The recent tragic killings of five students in Jonesboro, Arkansas, by fellow students highlights an ominous development in American schools. Although we don't know what led these two particular boys, aged eleven and thirteen, to commit such heinous crimes, the phenomenon of school violence, of classroom terrorism, gang fights, the use of deadly weapons is growing dramatically.
Paradoxically, this retrogression toward anarchy has occurred during the reign of Progressive education, a philosophy that champions the "socialization" of children. According to its founder, John Dewey, "The school is primarily a social institution," whose central purpose is not "science, nor literature, nor history, nor geography . . . but the child's own social activities." Our schools certainly embrace both parts of this doctrine: teachers now attend to the child's "social" needs as devoutly as they dismiss his intellectual ones. Why, then, is social conflict--rather than social harmony--escalating?
The answer is: precisely because of this doctrine.
The Progressive philosophy maintains that the cause of social strife is the unwillingness of an individual to sacrifice his convictions to the group. Dewey maintained that it is the insistence on distinctions such as "true versus false" and "right versus wrong" that generates social conflict. If only children did not hold strong ideas, disagreement and conflict would evaporate in the sunshine of social harmony. Truth, therefore, is socially fractious--while ignorance is bliss.
Hence, what the Progressives mean by "socialization" is the surrender of one's mind--of one's independent knowledge and judgment--to a "group consensus." According to Dewey, "The mere absorbing of facts and truths is so exclusively individual an affair that it tends very naturally to pass into selfishness. There is no obvious social motive for the acquirement of mere learning, there is no clear social gain in success thereat." This explains why educational standards have plummeted over the years--why Progressive teaching methods consist primarily of class discussions where everyone's arbitrary opinion is considered equally valid--and why Johnny can't read, write, add or think.
Once truth and logic are dismissed, Johnny is left with one fundamental guide to making choices: his emotions. Explaining the Progressive practice of engaging children in whatever "scientific experiments" they feel like doing, one teacher said: "If students enjoyed working with science-type materials, such as magnets or mirrors, I really don't care if they learned anything." To which a principal replied: "As an educator, I fully agree with that view. As a parent, it scares me to death."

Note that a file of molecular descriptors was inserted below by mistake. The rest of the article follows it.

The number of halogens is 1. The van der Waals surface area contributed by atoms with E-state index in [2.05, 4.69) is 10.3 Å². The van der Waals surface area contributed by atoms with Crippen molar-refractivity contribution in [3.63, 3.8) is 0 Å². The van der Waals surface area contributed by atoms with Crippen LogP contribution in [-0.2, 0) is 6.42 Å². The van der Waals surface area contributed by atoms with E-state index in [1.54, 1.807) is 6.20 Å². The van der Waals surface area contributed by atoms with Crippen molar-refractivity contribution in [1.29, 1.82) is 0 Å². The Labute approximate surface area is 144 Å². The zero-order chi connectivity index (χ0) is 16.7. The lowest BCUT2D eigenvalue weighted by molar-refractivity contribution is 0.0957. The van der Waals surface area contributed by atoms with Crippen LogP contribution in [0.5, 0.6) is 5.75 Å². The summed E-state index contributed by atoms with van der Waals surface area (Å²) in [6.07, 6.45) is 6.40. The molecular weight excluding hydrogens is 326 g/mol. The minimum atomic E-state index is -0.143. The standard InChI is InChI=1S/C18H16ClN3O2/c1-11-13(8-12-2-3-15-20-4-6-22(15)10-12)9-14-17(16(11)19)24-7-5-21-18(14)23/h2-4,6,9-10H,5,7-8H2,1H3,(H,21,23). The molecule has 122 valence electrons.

He, and we, should be scared, because a child driven solely by feelings is like a vehicle out of control. Which feelings will guide him? The fear and anxiety generated by ignorance and cognitive incompetence? The frustration and rage felt when his desires aren't immediately satisfied? The self-hatred that gets subconsciously projected at others? The false security offered by a gang? The desire to control others by force because of an inability to control reality?
What definitely won't guide him is reason--which is why violence is on the rise. If people disagree on a certain issue, they can discuss it logically, adhering to facts in order to determine who is correct. If they fail to resolve the issue, they can at least agree that it is rational to respect the rights of others rather than resort to violence. Rational persuasion is thus the foundation of peaceful co-existence.
But by undermining reason, the "socialization" doctrine reduces people to the status of beasts--to slaves of their impulses--where no rational persuasion is possible. Their only ultimate recourse is to deal with each other by brute force--by the law of the jungle.
If students are taught that mindless conformity to the group is a virtue, is it any surprise that they gravitate toward gangs? If they are rendered intellectually incompetent to deal with reality, is it any surprise that they will seek to rule, or to be ruled, by others?
The solution to school violence is not school uniforms, as President Clinton proposes, or better computers, as the "technocrats" suggest. And it is assuredly not more "socialization" skills, as Attorney General Reno advocates. Instead, schools must institute a radical reversal of policy. What they need to teach is not "socialization," but cognition. Schools need to encourage individual, independent judgment and to provide the factual knowledge and the reasoning skills that a rational mind requires.
To stop students from acting like animals, we must start regarding them as thinking human beings.
Glenn Woiceshyn develops curriculum materials for schools and homeschoolers, and is a senior writer for the Ayn Rand Institute in Irvine, Calif. The Institute promotes the philosophy of Ayn Rand, author of Atlas Shrugged and The Fountainhead.